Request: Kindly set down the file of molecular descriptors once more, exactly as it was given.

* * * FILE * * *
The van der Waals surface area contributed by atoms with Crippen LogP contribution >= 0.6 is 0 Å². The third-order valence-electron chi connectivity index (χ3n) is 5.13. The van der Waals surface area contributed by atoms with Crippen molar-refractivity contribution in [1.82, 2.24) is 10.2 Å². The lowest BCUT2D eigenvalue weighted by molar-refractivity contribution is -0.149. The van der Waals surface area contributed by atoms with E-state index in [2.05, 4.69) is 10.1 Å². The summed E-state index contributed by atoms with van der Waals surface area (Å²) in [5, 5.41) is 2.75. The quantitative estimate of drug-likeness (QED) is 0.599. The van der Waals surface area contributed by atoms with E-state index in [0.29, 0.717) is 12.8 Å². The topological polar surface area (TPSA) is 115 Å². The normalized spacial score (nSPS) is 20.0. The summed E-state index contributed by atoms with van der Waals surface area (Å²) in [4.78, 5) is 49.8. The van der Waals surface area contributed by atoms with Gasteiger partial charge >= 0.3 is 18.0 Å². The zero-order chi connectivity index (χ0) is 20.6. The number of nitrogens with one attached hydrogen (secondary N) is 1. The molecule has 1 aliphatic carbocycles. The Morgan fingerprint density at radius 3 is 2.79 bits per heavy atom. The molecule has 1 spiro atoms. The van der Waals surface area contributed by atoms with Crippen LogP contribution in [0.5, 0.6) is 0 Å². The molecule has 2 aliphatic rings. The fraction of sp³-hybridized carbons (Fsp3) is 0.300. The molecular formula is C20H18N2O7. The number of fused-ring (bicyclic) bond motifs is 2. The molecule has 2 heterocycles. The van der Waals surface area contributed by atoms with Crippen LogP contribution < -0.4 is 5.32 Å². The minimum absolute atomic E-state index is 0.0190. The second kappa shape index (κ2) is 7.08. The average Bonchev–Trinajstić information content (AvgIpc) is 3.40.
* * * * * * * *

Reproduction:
The van der Waals surface area contributed by atoms with Crippen LogP contribution >= 0.6 is 0 Å². The third-order valence-electron chi connectivity index (χ3n) is 5.13. The van der Waals surface area contributed by atoms with Crippen molar-refractivity contribution in [1.82, 2.24) is 10.2 Å². The lowest BCUT2D eigenvalue weighted by molar-refractivity contribution is -0.149. The van der Waals surface area contributed by atoms with E-state index in [2.05, 4.69) is 10.1 Å². The summed E-state index contributed by atoms with van der Waals surface area (Å²) in [5, 5.41) is 2.75. The quantitative estimate of drug-likeness (QED) is 0.599. The van der Waals surface area contributed by atoms with E-state index in [0.29, 0.717) is 12.8 Å². The topological polar surface area (TPSA) is 115 Å². The normalized spacial score (nSPS) is 20.0. The summed E-state index contributed by atoms with van der Waals surface area (Å²) in [4.78, 5) is 49.8. The van der Waals surface area contributed by atoms with Gasteiger partial charge >= 0.3 is 18.0 Å². The zero-order chi connectivity index (χ0) is 20.6. The number of nitrogens with one attached hydrogen (secondary N) is 1. The molecule has 1 aliphatic carbocycles. The Morgan fingerprint density at radius 3 is 2.79 bits per heavy atom. The molecule has 1 spiro atoms. The van der Waals surface area contributed by atoms with Crippen LogP contribution in [0.5, 0.6) is 0 Å². The molecule has 2 aliphatic rings. The fraction of sp³-hybridized carbons (Fsp3) is 0.300. The molecular formula is C20H18N2O7. The number of fused-ring (bicyclic) bond motifs is 2. The molecule has 2 heterocycles. The van der Waals surface area contributed by atoms with Crippen LogP contribution < -0.4 is 5.32 Å². The minimum absolute atomic E-state index is 0.0190. The second kappa shape index (κ2) is 7.08. The average Bonchev–Trinajstić information content (AvgIpc) is 3.40.